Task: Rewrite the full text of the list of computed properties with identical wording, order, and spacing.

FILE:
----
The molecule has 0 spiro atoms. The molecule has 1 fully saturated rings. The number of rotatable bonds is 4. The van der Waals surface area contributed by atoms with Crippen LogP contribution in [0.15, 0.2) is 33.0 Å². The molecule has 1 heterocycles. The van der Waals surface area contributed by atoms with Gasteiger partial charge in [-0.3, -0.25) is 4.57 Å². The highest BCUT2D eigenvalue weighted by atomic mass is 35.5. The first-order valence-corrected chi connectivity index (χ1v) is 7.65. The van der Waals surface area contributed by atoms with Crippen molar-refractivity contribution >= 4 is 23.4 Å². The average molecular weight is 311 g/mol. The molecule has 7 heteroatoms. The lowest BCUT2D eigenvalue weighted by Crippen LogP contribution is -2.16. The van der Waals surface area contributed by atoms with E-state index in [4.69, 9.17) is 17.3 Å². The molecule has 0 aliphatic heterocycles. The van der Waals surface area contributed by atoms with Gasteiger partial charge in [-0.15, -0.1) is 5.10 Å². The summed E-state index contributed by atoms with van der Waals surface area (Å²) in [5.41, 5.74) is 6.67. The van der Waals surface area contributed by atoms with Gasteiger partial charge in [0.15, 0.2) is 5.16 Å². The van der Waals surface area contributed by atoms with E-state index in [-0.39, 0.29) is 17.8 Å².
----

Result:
The molecule has 0 spiro atoms. The molecule has 1 fully saturated rings. The number of rotatable bonds is 4. The van der Waals surface area contributed by atoms with Crippen LogP contribution in [0.15, 0.2) is 33.0 Å². The molecule has 1 heterocycles. The van der Waals surface area contributed by atoms with Gasteiger partial charge in [-0.3, -0.25) is 4.57 Å². The highest BCUT2D eigenvalue weighted by atomic mass is 35.5. The first-order valence-corrected chi connectivity index (χ1v) is 7.65. The van der Waals surface area contributed by atoms with Crippen molar-refractivity contribution >= 4 is 23.4 Å². The average molecular weight is 311 g/mol. The molecule has 7 heteroatoms. The lowest BCUT2D eigenvalue weighted by Crippen LogP contribution is -2.16. The van der Waals surface area contributed by atoms with E-state index in [4.69, 9.17) is 17.3 Å². The molecule has 0 aliphatic heterocycles. The van der Waals surface area contributed by atoms with Gasteiger partial charge in [-0.15, -0.1) is 5.10 Å². The summed E-state index contributed by atoms with van der Waals surface area (Å²) in [5.41, 5.74) is 6.67. The van der Waals surface area contributed by atoms with Gasteiger partial charge in [0.15, 0.2) is 5.16 Å². The van der Waals surface area contributed by atoms with E-state index in [-0.39, 0.29) is 17.8 Å².